“There is only one dogma in Magic, and it is this: The visible is the manifestation of the invisible, or in other terms, the perfect word, in things appreciable and visible, bears an exact proportion to the things which are inappreciable by our senses and unseen by our eyes.”
“Much has been said of the loneliness of wisdom, and how much the Truth seeker becomes a pilgrim wandering from star to star. To the ignorant, the wise man is lonely because he abides in distant heights of the mind. But the wise man himself does not feel lonely. Wisdom brings him nearer to life; closer to the heart of the world than the foolish man can ever be. Bookishness may lead to loneliness, and scholarship may end in a battle of beliefs, but the wise man gazing off into space sees not an emptiness, but a space full of life, truth, and law.”
Rise early, that by habit it may become familiar, agreeable, healthy, and profitable. It may, for a while, be irksome to do this, but that will wear off; and the practice will produce a rich harvest forever thereafter; whether in public or private walks of life.
First of all, thanks to @marypsue for listening to my ramblings and giving some feedback about this a few days ago and to @eregyrn-falls for talking about Alex’s Q&A, which reminded me to write it up and post it.
Warning: this is going to be long. Sorry.
One of the things that I’ve always hoped would get an explanation from Alex (but possibly never will?) is the meaning behind the symbol on Stan’s fez/the Cipher Wheel.
First, a bit of a tangent, but I hope a productive one: in GF fanfic, a common issue when Bill and Stan appear together in a fic is that we never canonically heard Bill’s nickname for Stan (assuming he would have given Stan one, which, given Bill’s character, seems like a safe bet). Fic authors usually get around this by having Bill call Stan “Fez,” which makes sense given that’s where his symbol is and it’s a pretty distinctive element of his appearance.
But Bill doesn’t call Dipper “ballcap,” or Mabel “sweater,” or Soos “t-shirt,” even though that’s where their symbols are found. Their nicknames are based on what the symbol IS, and the symbols (at least roughly?) represent who they are as characters.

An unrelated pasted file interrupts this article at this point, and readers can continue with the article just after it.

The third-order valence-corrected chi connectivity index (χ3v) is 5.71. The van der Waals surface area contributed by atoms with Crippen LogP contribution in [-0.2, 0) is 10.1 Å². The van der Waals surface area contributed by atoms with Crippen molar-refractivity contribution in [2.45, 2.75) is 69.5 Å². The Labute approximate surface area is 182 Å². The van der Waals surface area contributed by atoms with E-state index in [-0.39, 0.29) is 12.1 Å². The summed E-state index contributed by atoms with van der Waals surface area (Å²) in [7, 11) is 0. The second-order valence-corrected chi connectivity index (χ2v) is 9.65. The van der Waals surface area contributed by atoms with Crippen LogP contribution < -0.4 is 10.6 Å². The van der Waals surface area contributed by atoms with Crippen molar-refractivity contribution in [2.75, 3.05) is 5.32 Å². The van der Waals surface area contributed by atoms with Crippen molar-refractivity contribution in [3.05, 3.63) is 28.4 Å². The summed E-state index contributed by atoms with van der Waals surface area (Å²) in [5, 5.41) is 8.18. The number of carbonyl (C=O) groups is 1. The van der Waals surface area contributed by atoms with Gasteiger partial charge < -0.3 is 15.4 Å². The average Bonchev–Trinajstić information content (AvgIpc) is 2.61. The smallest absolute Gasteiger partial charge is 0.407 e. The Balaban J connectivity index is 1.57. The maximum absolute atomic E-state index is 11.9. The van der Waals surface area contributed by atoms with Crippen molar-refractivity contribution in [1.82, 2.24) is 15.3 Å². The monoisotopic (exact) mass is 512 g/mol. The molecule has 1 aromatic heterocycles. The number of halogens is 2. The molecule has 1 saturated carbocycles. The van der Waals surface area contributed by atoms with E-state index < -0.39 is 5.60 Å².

So, ultimately, thinking about what Bill’s nickname for Stan might be sort of helps clarify what Stan’s symbol might mean vis-à-vis his character. Ahem. Back to the symbol.
The clearest direct mention of the symbol is in Journal 3, when Ford writes that Stan’s fez is from Filbrick’s membership in the “Royal Order of the Holy Mackerel.” It’s totally possible this is all there is to it, it’s a funny fish symbol. Alex’s old DeviantArt account is reportedly holymackerel, so it’s possible it’s just something he thought was funny and that’s that.
But, we all know how much Alex loves to misdirect people – almost as much as he likes to have multiple layers of mysteries and meaning in GF. So I think it’s more likely this is just a superficial meaning for Stan’s symbol.
Looking at the symbol, there could be a few different interpretations, so I’ll present the three most interesting ones I came up with, in order of what I think is the likelihood it’s the real meaning of the symbol.
First, another look at the symbol as it appears on the fez:
Now what if we do this:
Looks like an eye, right? Just one eye?
The least likely theory is that the symbol has something to do with Stan’s character being connected to Bill’s in some way. It’s a cool interpretation, considering how important the idea of the “beast with just one eye” was, and the fact that, as Mr. Mystery, Stan wore an eyepatch (and so had just one eye visible). If you’re a subscriber to the Same Coin theory, this interpretation might work for that.
I personally don’t think this is it, though. So let’s turn the symbol this way: